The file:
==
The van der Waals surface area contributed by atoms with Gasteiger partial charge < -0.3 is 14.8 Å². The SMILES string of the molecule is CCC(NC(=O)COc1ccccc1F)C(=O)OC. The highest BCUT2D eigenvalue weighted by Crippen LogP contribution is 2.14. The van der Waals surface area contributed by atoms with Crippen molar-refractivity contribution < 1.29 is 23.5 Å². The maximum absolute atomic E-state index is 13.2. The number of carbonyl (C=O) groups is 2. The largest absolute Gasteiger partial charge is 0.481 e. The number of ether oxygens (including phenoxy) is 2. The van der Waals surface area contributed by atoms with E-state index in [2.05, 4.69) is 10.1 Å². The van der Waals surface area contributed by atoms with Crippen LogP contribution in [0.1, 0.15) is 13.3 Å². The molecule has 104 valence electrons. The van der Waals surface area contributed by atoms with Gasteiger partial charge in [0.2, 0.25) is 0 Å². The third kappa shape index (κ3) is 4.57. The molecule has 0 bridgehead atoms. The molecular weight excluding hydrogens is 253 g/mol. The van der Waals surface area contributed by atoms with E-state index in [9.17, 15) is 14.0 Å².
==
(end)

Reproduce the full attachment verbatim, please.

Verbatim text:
The van der Waals surface area contributed by atoms with Gasteiger partial charge < -0.3 is 14.8 Å². The SMILES string of the molecule is CCC(NC(=O)COc1ccccc1F)C(=O)OC. The highest BCUT2D eigenvalue weighted by Crippen LogP contribution is 2.14. The van der Waals surface area contributed by atoms with Crippen molar-refractivity contribution < 1.29 is 23.5 Å². The maximum absolute atomic E-state index is 13.2. The number of carbonyl (C=O) groups is 2. The largest absolute Gasteiger partial charge is 0.481 e. The number of ether oxygens (including phenoxy) is 2. The van der Waals surface area contributed by atoms with E-state index in [2.05, 4.69) is 10.1 Å². The van der Waals surface area contributed by atoms with Crippen LogP contribution in [0.1, 0.15) is 13.3 Å². The molecule has 104 valence electrons. The van der Waals surface area contributed by atoms with Gasteiger partial charge in [0.2, 0.25) is 0 Å². The third kappa shape index (κ3) is 4.57. The molecule has 0 bridgehead atoms. The molecular weight excluding hydrogens is 253 g/mol. The van der Waals surface area contributed by atoms with E-state index in [9.17, 15) is 14.0 Å².